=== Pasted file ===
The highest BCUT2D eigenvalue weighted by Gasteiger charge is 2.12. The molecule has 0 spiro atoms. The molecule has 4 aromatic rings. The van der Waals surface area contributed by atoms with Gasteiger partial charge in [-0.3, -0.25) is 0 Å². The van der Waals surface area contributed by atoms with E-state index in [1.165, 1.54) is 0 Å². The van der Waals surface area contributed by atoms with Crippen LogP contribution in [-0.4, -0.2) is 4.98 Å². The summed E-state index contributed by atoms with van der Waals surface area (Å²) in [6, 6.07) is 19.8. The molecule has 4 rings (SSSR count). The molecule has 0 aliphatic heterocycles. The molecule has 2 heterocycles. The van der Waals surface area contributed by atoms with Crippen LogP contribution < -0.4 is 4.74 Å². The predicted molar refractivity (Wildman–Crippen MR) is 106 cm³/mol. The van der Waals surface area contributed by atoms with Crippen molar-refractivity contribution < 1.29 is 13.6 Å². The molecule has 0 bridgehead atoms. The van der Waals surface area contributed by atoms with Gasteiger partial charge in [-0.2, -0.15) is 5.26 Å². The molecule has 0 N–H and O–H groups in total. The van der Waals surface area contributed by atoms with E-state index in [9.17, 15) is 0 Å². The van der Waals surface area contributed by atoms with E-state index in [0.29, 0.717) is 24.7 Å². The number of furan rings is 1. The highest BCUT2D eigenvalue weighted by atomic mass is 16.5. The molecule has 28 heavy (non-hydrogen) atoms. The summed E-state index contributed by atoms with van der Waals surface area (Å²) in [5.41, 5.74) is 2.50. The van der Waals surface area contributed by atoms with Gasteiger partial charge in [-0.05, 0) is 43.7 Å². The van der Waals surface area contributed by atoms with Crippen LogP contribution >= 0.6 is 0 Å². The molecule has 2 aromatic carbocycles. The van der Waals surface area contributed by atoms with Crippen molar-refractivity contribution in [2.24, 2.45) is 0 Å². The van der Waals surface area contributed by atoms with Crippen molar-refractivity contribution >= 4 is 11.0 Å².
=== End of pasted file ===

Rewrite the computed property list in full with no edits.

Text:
The highest BCUT2D eigenvalue weighted by Gasteiger charge is 2.12. The molecule has 0 spiro atoms. The molecule has 4 aromatic rings. The van der Waals surface area contributed by atoms with Gasteiger partial charge in [-0.3, -0.25) is 0 Å². The van der Waals surface area contributed by atoms with E-state index in [1.165, 1.54) is 0 Å². The van der Waals surface area contributed by atoms with Crippen LogP contribution in [-0.4, -0.2) is 4.98 Å². The summed E-state index contributed by atoms with van der Waals surface area (Å²) in [6, 6.07) is 19.8. The molecule has 4 rings (SSSR count). The molecule has 0 aliphatic heterocycles. The molecule has 2 heterocycles. The van der Waals surface area contributed by atoms with Crippen LogP contribution < -0.4 is 4.74 Å². The predicted molar refractivity (Wildman–Crippen MR) is 106 cm³/mol. The van der Waals surface area contributed by atoms with Crippen molar-refractivity contribution < 1.29 is 13.6 Å². The molecule has 0 bridgehead atoms. The van der Waals surface area contributed by atoms with Gasteiger partial charge in [-0.2, -0.15) is 5.26 Å². The molecule has 0 N–H and O–H groups in total. The van der Waals surface area contributed by atoms with E-state index in [9.17, 15) is 0 Å². The van der Waals surface area contributed by atoms with E-state index in [0.29, 0.717) is 24.7 Å². The number of furan rings is 1. The highest BCUT2D eigenvalue weighted by atomic mass is 16.5. The molecule has 28 heavy (non-hydrogen) atoms. The summed E-state index contributed by atoms with van der Waals surface area (Å²) in [5.41, 5.74) is 2.50. The van der Waals surface area contributed by atoms with Gasteiger partial charge in [-0.05, 0) is 43.7 Å². The van der Waals surface area contributed by atoms with Crippen LogP contribution >= 0.6 is 0 Å². The molecule has 2 aromatic carbocycles. The van der Waals surface area contributed by atoms with Crippen molar-refractivity contribution in [2.24, 2.45) is 0 Å². The van der Waals surface area contributed by atoms with Crippen molar-refractivity contribution >= 4 is 11.0 Å².